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Book Review – To Kill a Mocking Bird

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Mocking Bird - Movie Cover
To Kill a Mocking Bird – Movie Starring Gregory Peck

To  Kill a Mocking Bird (1960) is an all time classic by the Author Harper Lee. Immediately on being published, it won the Pulitzer Prize. It is now considered as an all time American Classic. The story has been made into a movie starring Gregory Peck.  The movie has also achieved a cult classic status.The book discusses the themes that were relevant in the Depression era Racism, Poverty, Sexual Frustration and maintaining a moral compass even in the face of difficulty. The Author Harper Lee has brought about her thinking with such clarity that it makes for a compelling read.

The story takes place during the 1930’s in the Great Depression in the fictional town of Maycomb in Alabama.  It focuses on six-year-old Jean Louise Scout Finch who lives with her older brother, Jeremy “Jem” and their widowed father  Atticus Finch who is also a lawyer.

Jem and Scout  become friends with a boy named Dill (Incidentally Dill is based on Harper Lee’s friend Arthur Capote. A movie is also based on him)

The three children are terrified and are yet curious about  their neighbor, the reclusive Arthur “Boo” Radley (In the movie, a very young Robert Duvall plays this role).  The adults of Maycomb are hesitant to talk about Boo, and few of them have seen him. The children start stories based on their imaginations and they start hatching childish plans on getting him out of his house.  As their friendship progresses, the children find that some one leaves them small gifts in a tree near Boo’s home. It is Boo, who is displaying his affection to the children, but he never actually makes an appearance.

Judge Taylor asks Atticus to defend Tom Robinson, a black man who has been accused of raping a young white woman, Mayella Ewell. Atticus agrees to defend Tom, even as the citizens of Maycomb make their displeasure known. The Ewells are particularly harsh towards Atticus.  The school children taunt Jem and Scout for Atticus’s actions, calling him a “nigger-lover”. Scout picks fights with her school friends to fight against the taunts. Atticus also  faces an angry mob, intent on lynching Tom. The situation is defused by  Scout, Jem, and Dill who shame the mob. The mob disperses.

Atticus does not want Jem and Scout to be present during Tom Robinson’s trial.  Since no seat is available on the main floor, so by invitation of the Reverend Sykes, Jem, Scout, and Dill watch from a balcony meant for black people.  Atticus proves in his arguments  that the accusers—Mayella and her father, Bob Ewell are lying.

The truth becomes startlingly clear- Mayella had  made advances towards Tom. Her Father caught her and beat her and the blame is put on Tom.

Despite overwhelming proof that Tom is innocent, the jury convicts Tom. There is a tragedy – Tom is shot dead while trying to escape from prison. Jem’s faith in the judiciary is shaken, as also Atticus’s.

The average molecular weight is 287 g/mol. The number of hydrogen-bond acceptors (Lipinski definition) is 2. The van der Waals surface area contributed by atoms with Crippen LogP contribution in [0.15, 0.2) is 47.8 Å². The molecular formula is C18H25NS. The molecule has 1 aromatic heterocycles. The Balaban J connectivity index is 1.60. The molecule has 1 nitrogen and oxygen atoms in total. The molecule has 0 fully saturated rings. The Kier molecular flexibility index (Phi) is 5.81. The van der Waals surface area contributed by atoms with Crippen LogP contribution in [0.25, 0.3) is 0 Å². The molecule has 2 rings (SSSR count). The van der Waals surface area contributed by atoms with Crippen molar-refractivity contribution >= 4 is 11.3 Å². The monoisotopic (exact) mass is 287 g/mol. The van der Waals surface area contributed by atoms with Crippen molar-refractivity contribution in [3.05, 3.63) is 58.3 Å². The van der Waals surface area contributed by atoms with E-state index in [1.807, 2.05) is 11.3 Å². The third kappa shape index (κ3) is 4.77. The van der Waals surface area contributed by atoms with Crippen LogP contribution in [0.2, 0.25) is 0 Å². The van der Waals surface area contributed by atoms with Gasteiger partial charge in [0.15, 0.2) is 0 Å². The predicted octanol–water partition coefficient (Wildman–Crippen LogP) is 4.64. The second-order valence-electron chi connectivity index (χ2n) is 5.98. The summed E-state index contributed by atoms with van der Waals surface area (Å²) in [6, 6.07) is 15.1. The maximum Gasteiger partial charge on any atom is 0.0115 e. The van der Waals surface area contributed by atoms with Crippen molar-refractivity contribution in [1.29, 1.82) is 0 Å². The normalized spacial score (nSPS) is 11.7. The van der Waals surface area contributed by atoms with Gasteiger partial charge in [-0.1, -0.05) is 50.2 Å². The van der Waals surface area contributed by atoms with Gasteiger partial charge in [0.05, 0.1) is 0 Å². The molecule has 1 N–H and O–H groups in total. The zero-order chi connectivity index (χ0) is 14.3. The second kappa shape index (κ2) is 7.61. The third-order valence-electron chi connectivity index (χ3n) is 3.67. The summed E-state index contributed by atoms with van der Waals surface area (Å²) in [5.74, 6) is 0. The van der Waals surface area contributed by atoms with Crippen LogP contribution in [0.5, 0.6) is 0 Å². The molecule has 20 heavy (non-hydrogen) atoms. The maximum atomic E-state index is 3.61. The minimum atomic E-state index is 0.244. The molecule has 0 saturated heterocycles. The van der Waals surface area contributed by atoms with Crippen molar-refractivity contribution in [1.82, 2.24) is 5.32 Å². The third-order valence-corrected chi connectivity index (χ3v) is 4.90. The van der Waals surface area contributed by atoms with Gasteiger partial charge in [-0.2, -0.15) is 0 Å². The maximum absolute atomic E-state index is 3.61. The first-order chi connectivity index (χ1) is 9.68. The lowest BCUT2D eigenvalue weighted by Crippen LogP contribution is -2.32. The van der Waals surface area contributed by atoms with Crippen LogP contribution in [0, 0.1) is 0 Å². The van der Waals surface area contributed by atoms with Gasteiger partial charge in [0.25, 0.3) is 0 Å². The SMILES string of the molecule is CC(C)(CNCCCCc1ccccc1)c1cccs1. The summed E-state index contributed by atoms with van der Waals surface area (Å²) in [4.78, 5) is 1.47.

Even though Tom Robinson is convicted, Atticus has destroyed Ewells’s reputation. Ewell vows revenge ( He spits on Atticus during the trial)

Driven by mad rage,  he attacks the defenseless Jem and Scout while they walk home on a dark night after a school event. Jem suffers a broken arm in the struggle, but amid the confusion someone rescues the children and kills Ewell by stabbing him. The mystery man carries Jem home &  Scout realizes that he is Boo Radley.

The town Sheriff Tate arrives and argues with Atticus on whom to charge. Atticus argues that Jem should be charge , while Tate thinks it is Boo. But Tate also puts a moral argument – should Jem (a mere child) or Boo (A Child like Adult)  be charged at all? Atticus eventually accepts the sheriff’s story that Ewell simply fell on his own knife.  Boo asks Scout to walk him home, and after she says goodbye to him at his front door he disappears again.  Scout tries to empathize with Boo and thinks how his life must have been, also regretting the perception she had of Boo.

The movie is loyal to the book and Gregory Peck has enacted the role of his life. There are truly some wonderful moments in the movie when Gregory Peck makes an impassioned plea to the jury to not convict Tom. Right after when the jury convicts Tom anyway, the balcony of black people stand up in respect for Atticus. That scene is sure to give anyone goose bumps. The book should be read because of its egalitarian theme( all humans are equal)

The book is quite ahead of its times. the authour has beautifully depicted the importance of eequality in a very subtle yet impactful manner. the story is as narrated by Scout as she fondly remembers her father’s principals. A Mocking Bird is a gentle bird which sings and tries to please everyone. Boo, the character is similar to a Mocking Bird – a sweet and gentle man, who would never hurt anyone.

Getting to the business end of this review,

Writing Style : 4.7/5 ( Unique American Style)

Story: 4.9/5

Highly recommended!

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About the author

Aniket is a Business Consultant by profession - however his love of books led him to this website, where he posts book reviews and also gets together with new Indian Authors. He can be reached on aniketsitm@gmail.com.

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